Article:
Today's traditions and normatives compel us to believe that current policies and institutions are necessary, and yet they hardly go the way of meaningfully justifying their policies & expenditure (e.g Homeland Security justifying its screening procedures based on events in Iraq is an insult to the guys and gals who know better). Instead, they evolve into behemoths that, with time, continually aggrandize unto themselves all things possible.

One justification for the viewpoint espoused in the OP centers on America's neutrality prior to WWI. Okay, that is one side of a two-sided coin. Fair enough. I will share first that I do not call into question your motivation. Intrinsically, I believe that your motivation is to preserve life, economic welfare, energy security, and probably liberty as well. As such my response does not call into question your character, but rather what you emphasize. In my estimation history may be neatly summarized as emphasis. As such emphasis subsumes unto itself the distinction of correctness in correspondence with beliefs & values. The question worth asking is whether there exists equilibrium between the dichotomies of emphases?

My side of the coin in terms of America's neutrality prior to its overt involvement in WWI.

Three parts Bolshevism, two parts Austrian, one part French, three parts Great Britain, three parts Germany, two parts Serbia, et al. What do the proportions represent? Complexity that cannot be realistically fixed. My underlying point is that war in Europe became a self-fulfilling prophecy based on geopolitical dynamics that resulted in shared responsibility amongst Eurasian nations for the onset of war in Europe. The focus (i.e. emphasis), however, is not what precipitated war in Europe; rather, it is America's neutrality which, later, underwent metamorphasis into what we now refer to as isolationism.

Did President Wilson's public rhetoric (i.e. America's position of neurtality) correspond with his private action and beliefs? Is it true that public statements by political figures (elected or appointed) may say one thing on Monday and do the opposite at close-of-business on Friday?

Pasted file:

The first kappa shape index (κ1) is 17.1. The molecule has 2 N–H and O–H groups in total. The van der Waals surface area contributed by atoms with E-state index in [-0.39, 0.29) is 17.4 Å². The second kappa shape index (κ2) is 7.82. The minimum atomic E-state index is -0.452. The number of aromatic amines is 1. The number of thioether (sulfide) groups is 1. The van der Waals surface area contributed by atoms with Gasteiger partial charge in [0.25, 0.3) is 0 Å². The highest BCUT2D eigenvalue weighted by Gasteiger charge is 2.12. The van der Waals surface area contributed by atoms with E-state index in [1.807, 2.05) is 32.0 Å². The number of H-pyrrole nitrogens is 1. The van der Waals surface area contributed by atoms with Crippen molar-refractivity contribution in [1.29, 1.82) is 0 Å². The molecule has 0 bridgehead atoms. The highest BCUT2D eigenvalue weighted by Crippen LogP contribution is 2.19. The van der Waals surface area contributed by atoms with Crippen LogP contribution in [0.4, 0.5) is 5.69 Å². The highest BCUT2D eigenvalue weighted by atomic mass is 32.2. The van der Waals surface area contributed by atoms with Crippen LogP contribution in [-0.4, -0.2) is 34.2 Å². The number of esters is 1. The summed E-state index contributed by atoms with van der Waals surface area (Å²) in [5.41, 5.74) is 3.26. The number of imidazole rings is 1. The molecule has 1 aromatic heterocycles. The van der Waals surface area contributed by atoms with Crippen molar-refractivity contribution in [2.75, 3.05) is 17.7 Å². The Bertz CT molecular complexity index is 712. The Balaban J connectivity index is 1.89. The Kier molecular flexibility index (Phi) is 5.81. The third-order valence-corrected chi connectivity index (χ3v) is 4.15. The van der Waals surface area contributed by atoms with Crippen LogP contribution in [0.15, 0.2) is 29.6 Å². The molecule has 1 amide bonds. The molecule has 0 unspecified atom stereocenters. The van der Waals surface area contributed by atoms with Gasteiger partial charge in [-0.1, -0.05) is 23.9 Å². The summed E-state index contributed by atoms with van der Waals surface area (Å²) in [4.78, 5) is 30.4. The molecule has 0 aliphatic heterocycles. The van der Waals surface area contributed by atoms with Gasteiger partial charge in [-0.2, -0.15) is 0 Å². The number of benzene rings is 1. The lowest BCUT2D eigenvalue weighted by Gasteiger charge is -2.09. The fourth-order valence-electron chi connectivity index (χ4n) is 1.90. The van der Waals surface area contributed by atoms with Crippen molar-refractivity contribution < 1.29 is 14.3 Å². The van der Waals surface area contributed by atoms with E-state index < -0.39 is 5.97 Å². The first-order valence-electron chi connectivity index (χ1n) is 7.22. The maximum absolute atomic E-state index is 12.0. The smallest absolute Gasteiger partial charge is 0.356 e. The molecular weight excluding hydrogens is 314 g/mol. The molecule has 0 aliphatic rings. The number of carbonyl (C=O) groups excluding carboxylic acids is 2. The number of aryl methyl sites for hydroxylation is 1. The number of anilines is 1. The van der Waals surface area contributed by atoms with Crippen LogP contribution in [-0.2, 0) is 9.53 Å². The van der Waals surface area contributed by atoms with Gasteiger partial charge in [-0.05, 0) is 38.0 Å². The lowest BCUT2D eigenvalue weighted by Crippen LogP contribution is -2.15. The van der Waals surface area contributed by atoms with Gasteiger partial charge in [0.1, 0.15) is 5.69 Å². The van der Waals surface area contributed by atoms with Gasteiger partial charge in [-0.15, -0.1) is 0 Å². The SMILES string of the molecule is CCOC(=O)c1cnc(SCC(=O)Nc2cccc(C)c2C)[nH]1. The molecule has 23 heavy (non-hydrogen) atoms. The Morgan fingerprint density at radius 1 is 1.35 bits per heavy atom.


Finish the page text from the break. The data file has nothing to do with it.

mises.org...
"Great Wars & Great Leaders", Ralph Riaco
Essay number 1

Interesting citations:


Two weeks before the assassination of the Archduke, Wilson delivered an address on Flag Day. His remarks did not bode well for American abstention in the coming war. Asking what the flag would stand for in the future, Wilson replied: “for the just use of undisputed national power . . . for self-possession, for dignity, for the assertion of the right of one nation to serve the other nations of the world.” As President, he would “assert the rights of mankind wherever this flag is unfurled.”


John Basset More


What most decisively contributed to the involvement of the United States in the war was the assertion of a right to protect belligerent ships on which Americans saw fit to travel and the treatment of armed belligerent merchantmen as peaceful vessels. Both assumptions were contrary to reason and to settled law, and no other professed neutral advanced them.


Borchard and Lage

This persistent refusal of President Wilson to see that there was a relation between the British irregularities and the German submarine warfare is probably the crux of the American involvement. the position taken is obviously unsustainable, for it is a neutral’s duty to hold the scales even and to favor neither side.


I've only 89 characters left. Awesome. Irrespective, it is possible to focus on one sub thesis (i.e. American neutrality prior to WWI) & show that emphasis can be a two-legged chair whose use requires a concentrated effort to balance. Dr. Paul may in the end be wrong, but the current policy warrants scrutiny.



posted on Jan, 22 2012 @ 04:54 PM
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Originally posted by seabag
reply to post by seabag
 


I figured as much...

History has proven isolationism doesn’t work. Obviously nobody on ATS can make a cogent argument in defense of RP’s foreign policy.

Not a surprise to me…and its reflected in the primary election tally to date; 3 contests so far and RP hasn’t won one yet. There are only 4 players now and RP has no shot in Florida (I heard he was skipping Florida
SHOCKING!)


America doesn’t trust this policy because history tells the truth…isolationism is a failed policy.


It was already explained to you, but you continue to ignore it, that Paul's foreign policy is what our forefathers espoused, non-interventionism--it is NOT isolationism.

Paul actually served in the military, so he has some experience. Neither Obama, Gingrich, Romney nor Santorum served, so what do they know? Chickenhawks all! Paul receives more campaign donations from active-duty military than all other GOP candidates combined, plus more than Obama. They are actually over there fighting, in the midst of war. I would think that it would be prudent to listen to what they say--and they overwhelming say that Paul's foreign policy is correct--rather than what those who have never served believe.